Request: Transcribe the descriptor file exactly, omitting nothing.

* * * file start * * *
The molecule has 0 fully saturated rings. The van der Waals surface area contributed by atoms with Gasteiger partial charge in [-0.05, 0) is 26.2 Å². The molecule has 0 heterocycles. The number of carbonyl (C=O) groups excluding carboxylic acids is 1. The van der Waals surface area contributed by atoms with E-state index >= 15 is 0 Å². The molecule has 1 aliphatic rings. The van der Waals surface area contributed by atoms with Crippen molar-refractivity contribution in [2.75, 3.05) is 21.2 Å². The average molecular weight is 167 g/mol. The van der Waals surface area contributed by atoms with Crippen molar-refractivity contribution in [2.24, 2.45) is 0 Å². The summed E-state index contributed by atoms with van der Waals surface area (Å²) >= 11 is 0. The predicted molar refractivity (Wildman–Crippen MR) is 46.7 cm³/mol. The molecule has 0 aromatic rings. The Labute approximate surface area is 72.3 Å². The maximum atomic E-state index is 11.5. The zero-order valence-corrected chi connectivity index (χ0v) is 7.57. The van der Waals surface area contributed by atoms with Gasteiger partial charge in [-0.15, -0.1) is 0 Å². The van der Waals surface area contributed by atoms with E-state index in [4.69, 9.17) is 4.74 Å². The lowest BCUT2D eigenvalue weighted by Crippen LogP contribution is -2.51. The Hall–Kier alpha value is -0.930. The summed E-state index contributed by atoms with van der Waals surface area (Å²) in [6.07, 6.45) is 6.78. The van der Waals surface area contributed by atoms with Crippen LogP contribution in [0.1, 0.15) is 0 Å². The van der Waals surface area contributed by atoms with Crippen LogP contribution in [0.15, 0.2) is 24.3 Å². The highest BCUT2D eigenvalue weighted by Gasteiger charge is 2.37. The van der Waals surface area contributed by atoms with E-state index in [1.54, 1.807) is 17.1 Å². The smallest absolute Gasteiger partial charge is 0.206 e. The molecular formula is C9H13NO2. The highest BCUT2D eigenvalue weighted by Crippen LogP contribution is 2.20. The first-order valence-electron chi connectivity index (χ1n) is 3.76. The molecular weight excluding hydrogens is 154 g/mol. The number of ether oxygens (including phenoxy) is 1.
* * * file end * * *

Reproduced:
The molecule has 0 fully saturated rings. The van der Waals surface area contributed by atoms with Gasteiger partial charge in [-0.05, 0) is 26.2 Å². The molecule has 0 heterocycles. The number of carbonyl (C=O) groups excluding carboxylic acids is 1. The van der Waals surface area contributed by atoms with E-state index >= 15 is 0 Å². The molecule has 1 aliphatic rings. The van der Waals surface area contributed by atoms with Crippen molar-refractivity contribution in [2.75, 3.05) is 21.2 Å². The average molecular weight is 167 g/mol. The van der Waals surface area contributed by atoms with Crippen molar-refractivity contribution in [2.24, 2.45) is 0 Å². The summed E-state index contributed by atoms with van der Waals surface area (Å²) >= 11 is 0. The predicted molar refractivity (Wildman–Crippen MR) is 46.7 cm³/mol. The molecule has 0 aromatic rings. The Labute approximate surface area is 72.3 Å². The maximum atomic E-state index is 11.5. The zero-order valence-corrected chi connectivity index (χ0v) is 7.57. The van der Waals surface area contributed by atoms with Gasteiger partial charge in [-0.15, -0.1) is 0 Å². The van der Waals surface area contributed by atoms with E-state index in [4.69, 9.17) is 4.74 Å². The lowest BCUT2D eigenvalue weighted by Crippen LogP contribution is -2.51. The Hall–Kier alpha value is -0.930. The summed E-state index contributed by atoms with van der Waals surface area (Å²) in [6.07, 6.45) is 6.78. The van der Waals surface area contributed by atoms with Crippen LogP contribution in [0.1, 0.15) is 0 Å². The van der Waals surface area contributed by atoms with Crippen LogP contribution in [0.15, 0.2) is 24.3 Å². The highest BCUT2D eigenvalue weighted by Gasteiger charge is 2.37. The van der Waals surface area contributed by atoms with E-state index in [1.54, 1.807) is 17.1 Å². The smallest absolute Gasteiger partial charge is 0.206 e. The molecular formula is C9H13NO2. The highest BCUT2D eigenvalue weighted by Crippen LogP contribution is 2.20. The first-order valence-electron chi connectivity index (χ1n) is 3.76. The molecular weight excluding hydrogens is 154 g/mol. The number of ether oxygens (including phenoxy) is 1.